Delta Grows Canada Schedules In November As WestJet Partnership Looms

As Canada plans to reopen for nonessential leisure travelers from the United States on August 9th, Delta Air Lines is responding with capacity increases. Cautiously monitoring the environment, Delta is planning to grow flying from September on transborder routes with a 150% increase in available seats and going from eight daily flights to 19 daily flights between the US and Canada. This comes against the backdrop of Delta and WestJet figuring out what comes next for their partnership.

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Delta Air Lines is bringing back its Canada network this September. Photo: Vincenzo Pace | Simple Flying

Delta Air Lines grows its schedule to Canada

Starting this September, Delta Air Lines will be flying 19 daily flights between the US and Canada and adding over 1,000 seats in the market. Delta will offer flights to the following cities in Canada:

  • Toronto (YYZ)
  • Vancouver (YVR)
  • Calgary (YYC)
  • Montreal (YUL)
  • Winnipeg (YWG)

Toronto will see the largest increase in flights, with 10 daily flights coming in September. This includes a new launch of four daily flights between LaGuardia (LGA) and Toronto.

Joe Esposito, SVP of Network Planning at Delta, stated the following on the network expansion:

“We’ve looked forward to the vital gateways between these two countries reopening and ensured that our customers have the choice and connectivity they need when booking their trips. As with everything Delta does, our customer-first approach is key to rebuilding the network and delivering a seamless travel experience with our global partners.”

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Some of Delta’s routes to Canada will fly onboard regional jets, like the CRJ900. Photo: Vincenzo Pace | Simple Flying

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The WestJet partnership

Against this route network expansion is the question of how Delta and WestJet will move forward. In 2018, Delta and WestJet announced plans to create a joint venture agreement covering routes between the United States and Canada. In late 2019, the joint venture was cleared by the Canadian Competition Bureau.

Then came 2020. While the pandemic wreaked havoc on both carriers, what was more damaging was the United States Department of Transportation (DOT). In the fall, the DOT ruled that WestJet and Delta would need to divest slots at LaGuardia to receive final joint venture approval. This proved to be too much of an ask, and the airlines announced they were abandoning their plans for a joint venture with a scathing rebuke of the DOT.

Since then, Delta and WestJet have instead worked to launch enhanced elite reciprocal loyalty benefits but cannot cooperate very deeply.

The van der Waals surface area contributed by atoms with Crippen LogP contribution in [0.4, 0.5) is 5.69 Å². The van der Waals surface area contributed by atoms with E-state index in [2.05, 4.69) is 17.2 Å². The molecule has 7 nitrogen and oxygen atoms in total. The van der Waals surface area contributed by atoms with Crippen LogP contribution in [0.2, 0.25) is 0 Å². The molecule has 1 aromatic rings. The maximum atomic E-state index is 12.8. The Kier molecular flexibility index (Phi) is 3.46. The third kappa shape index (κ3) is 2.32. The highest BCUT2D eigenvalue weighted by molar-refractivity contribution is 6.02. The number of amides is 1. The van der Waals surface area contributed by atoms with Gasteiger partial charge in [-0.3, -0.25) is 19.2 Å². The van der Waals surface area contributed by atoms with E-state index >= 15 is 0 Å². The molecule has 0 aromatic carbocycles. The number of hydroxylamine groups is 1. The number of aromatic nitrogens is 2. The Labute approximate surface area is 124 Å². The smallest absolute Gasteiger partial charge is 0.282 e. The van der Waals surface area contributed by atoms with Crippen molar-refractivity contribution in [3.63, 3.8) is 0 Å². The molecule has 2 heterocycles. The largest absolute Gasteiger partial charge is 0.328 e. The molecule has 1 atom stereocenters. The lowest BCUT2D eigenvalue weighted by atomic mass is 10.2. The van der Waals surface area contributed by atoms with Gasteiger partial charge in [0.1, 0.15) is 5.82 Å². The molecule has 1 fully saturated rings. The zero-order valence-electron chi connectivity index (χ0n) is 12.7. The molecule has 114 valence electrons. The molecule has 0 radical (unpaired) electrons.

WestJet
Delta and WestJet were stung by the DOT’s decision to mandate slot divestitures at LaGuardia to receive approval for the joint venture. Photo: Vincenzo Pace | Simple Flying

Delta’s customers can access more destinations in Canada thanks to the WestJet partnership. This includes flights to secondary destinations like Halifax, Kelowna, Charlottetown, and others. These may require a connection in a city like Toronto or Calgary.

Will Delta and WestJet move for a joint venture again?

Delta and WestJet have not formally announced if they will reapply for a joint venture under the new administration. FlightGlobal reports that WestJet CEO Ed Sims commented at a webinar sponsored by the International Aviation Club of Washington on plans to continue pushing for a joint venture.

Delta
Delta and WestJet sought a joint venture to effectively counter the Air Canada-United alliance that has a large share of the transborder market. Photo: Vincenzo Pace | Simple Flying

Delta and WestJet’s joint venture was designed to combat the Air Canada-United transborder partnership that gives both airlines the dominant position in the market. American Airlines does not currently have a transborder partner. Air Canada already announced a huge transborder schedule from August.

As of now, any potential joint venture remains a point of speculation. Delta and WestJet could decide to wait for a bit before refiling, or they could try to move ahead sooner to gain a leg up heading into the full recovery of the transborder market.

Nevertheless, Delta is bringing back its Canada network. Starting this September, the airline will be flying more flights and utilizing larger aircraft on flights to Canada to capture demand for transborder travel. This is traditionally a very large market and relies on leisure and business travelers alike.

Are you going to fly Delta to Canada this fall? Let us know in the comments!

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